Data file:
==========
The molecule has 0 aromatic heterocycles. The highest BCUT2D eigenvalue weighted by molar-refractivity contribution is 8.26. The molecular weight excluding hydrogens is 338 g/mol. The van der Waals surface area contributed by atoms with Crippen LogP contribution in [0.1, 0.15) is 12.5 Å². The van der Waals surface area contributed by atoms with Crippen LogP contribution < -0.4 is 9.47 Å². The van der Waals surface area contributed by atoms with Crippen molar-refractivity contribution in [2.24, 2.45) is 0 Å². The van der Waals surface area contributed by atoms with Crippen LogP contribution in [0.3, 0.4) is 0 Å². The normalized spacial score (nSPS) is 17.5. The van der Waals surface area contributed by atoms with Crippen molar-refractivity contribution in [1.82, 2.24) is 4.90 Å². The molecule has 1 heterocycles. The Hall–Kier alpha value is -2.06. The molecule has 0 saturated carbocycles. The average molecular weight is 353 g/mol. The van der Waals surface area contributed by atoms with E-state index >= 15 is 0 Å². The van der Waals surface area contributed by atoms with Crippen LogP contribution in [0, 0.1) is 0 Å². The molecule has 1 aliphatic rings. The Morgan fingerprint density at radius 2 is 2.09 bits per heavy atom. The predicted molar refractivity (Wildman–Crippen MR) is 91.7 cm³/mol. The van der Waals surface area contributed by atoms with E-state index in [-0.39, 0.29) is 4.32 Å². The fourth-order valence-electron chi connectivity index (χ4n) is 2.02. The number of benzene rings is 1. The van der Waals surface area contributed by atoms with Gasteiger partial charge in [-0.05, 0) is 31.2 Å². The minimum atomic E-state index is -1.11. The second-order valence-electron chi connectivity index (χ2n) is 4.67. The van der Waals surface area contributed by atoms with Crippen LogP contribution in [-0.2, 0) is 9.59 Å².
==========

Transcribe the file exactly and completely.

The molecule has 0 aromatic heterocycles. The highest BCUT2D eigenvalue weighted by molar-refractivity contribution is 8.26. The molecular weight excluding hydrogens is 338 g/mol. The van der Waals surface area contributed by atoms with Crippen LogP contribution in [0.1, 0.15) is 12.5 Å². The van der Waals surface area contributed by atoms with Crippen LogP contribution < -0.4 is 9.47 Å². The van der Waals surface area contributed by atoms with Crippen molar-refractivity contribution in [2.24, 2.45) is 0 Å². The van der Waals surface area contributed by atoms with Crippen LogP contribution in [0.3, 0.4) is 0 Å². The normalized spacial score (nSPS) is 17.5. The van der Waals surface area contributed by atoms with Crippen molar-refractivity contribution in [1.82, 2.24) is 4.90 Å². The molecule has 1 heterocycles. The Hall–Kier alpha value is -2.06. The molecule has 0 saturated carbocycles. The average molecular weight is 353 g/mol. The van der Waals surface area contributed by atoms with E-state index >= 15 is 0 Å². The van der Waals surface area contributed by atoms with Crippen LogP contribution in [0, 0.1) is 0 Å². The molecule has 1 aliphatic rings. The Morgan fingerprint density at radius 2 is 2.09 bits per heavy atom. The predicted molar refractivity (Wildman–Crippen MR) is 91.7 cm³/mol. The van der Waals surface area contributed by atoms with E-state index in [-0.39, 0.29) is 4.32 Å². The fourth-order valence-electron chi connectivity index (χ4n) is 2.02. The number of benzene rings is 1. The van der Waals surface area contributed by atoms with Gasteiger partial charge in [-0.05, 0) is 31.2 Å². The minimum atomic E-state index is -1.11. The second-order valence-electron chi connectivity index (χ2n) is 4.67. The van der Waals surface area contributed by atoms with Crippen LogP contribution in [-0.2, 0) is 9.59 Å².